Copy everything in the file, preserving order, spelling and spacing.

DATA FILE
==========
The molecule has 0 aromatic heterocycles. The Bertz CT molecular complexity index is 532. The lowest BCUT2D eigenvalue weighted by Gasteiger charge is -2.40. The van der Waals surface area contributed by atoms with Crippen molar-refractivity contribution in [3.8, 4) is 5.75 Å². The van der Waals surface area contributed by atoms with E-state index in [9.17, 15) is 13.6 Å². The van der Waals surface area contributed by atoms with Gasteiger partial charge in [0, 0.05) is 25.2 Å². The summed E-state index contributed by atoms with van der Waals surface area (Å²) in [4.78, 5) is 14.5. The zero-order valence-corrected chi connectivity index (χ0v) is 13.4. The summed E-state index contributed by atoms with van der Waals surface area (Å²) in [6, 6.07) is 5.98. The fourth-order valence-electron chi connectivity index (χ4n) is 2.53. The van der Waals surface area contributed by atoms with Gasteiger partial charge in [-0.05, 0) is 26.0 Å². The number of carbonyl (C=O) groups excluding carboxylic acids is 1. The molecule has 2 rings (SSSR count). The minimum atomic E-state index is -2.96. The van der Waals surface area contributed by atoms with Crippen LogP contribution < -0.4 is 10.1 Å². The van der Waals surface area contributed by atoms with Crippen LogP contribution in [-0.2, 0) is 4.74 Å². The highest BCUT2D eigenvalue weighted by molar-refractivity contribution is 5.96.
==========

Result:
The molecule has 0 aromatic heterocycles. The Bertz CT molecular complexity index is 532. The lowest BCUT2D eigenvalue weighted by Gasteiger charge is -2.40. The van der Waals surface area contributed by atoms with Crippen molar-refractivity contribution in [3.8, 4) is 5.75 Å². The van der Waals surface area contributed by atoms with E-state index in [9.17, 15) is 13.6 Å². The van der Waals surface area contributed by atoms with Gasteiger partial charge in [0, 0.05) is 25.2 Å². The summed E-state index contributed by atoms with van der Waals surface area (Å²) in [4.78, 5) is 14.5. The zero-order valence-corrected chi connectivity index (χ0v) is 13.4. The summed E-state index contributed by atoms with van der Waals surface area (Å²) in [6, 6.07) is 5.98. The fourth-order valence-electron chi connectivity index (χ4n) is 2.53. The van der Waals surface area contributed by atoms with Gasteiger partial charge in [-0.05, 0) is 26.0 Å². The number of carbonyl (C=O) groups excluding carboxylic acids is 1. The molecule has 2 rings (SSSR count). The minimum atomic E-state index is -2.96. The van der Waals surface area contributed by atoms with Crippen LogP contribution < -0.4 is 10.1 Å². The van der Waals surface area contributed by atoms with Crippen LogP contribution in [-0.2, 0) is 4.74 Å². The highest BCUT2D eigenvalue weighted by molar-refractivity contribution is 5.96.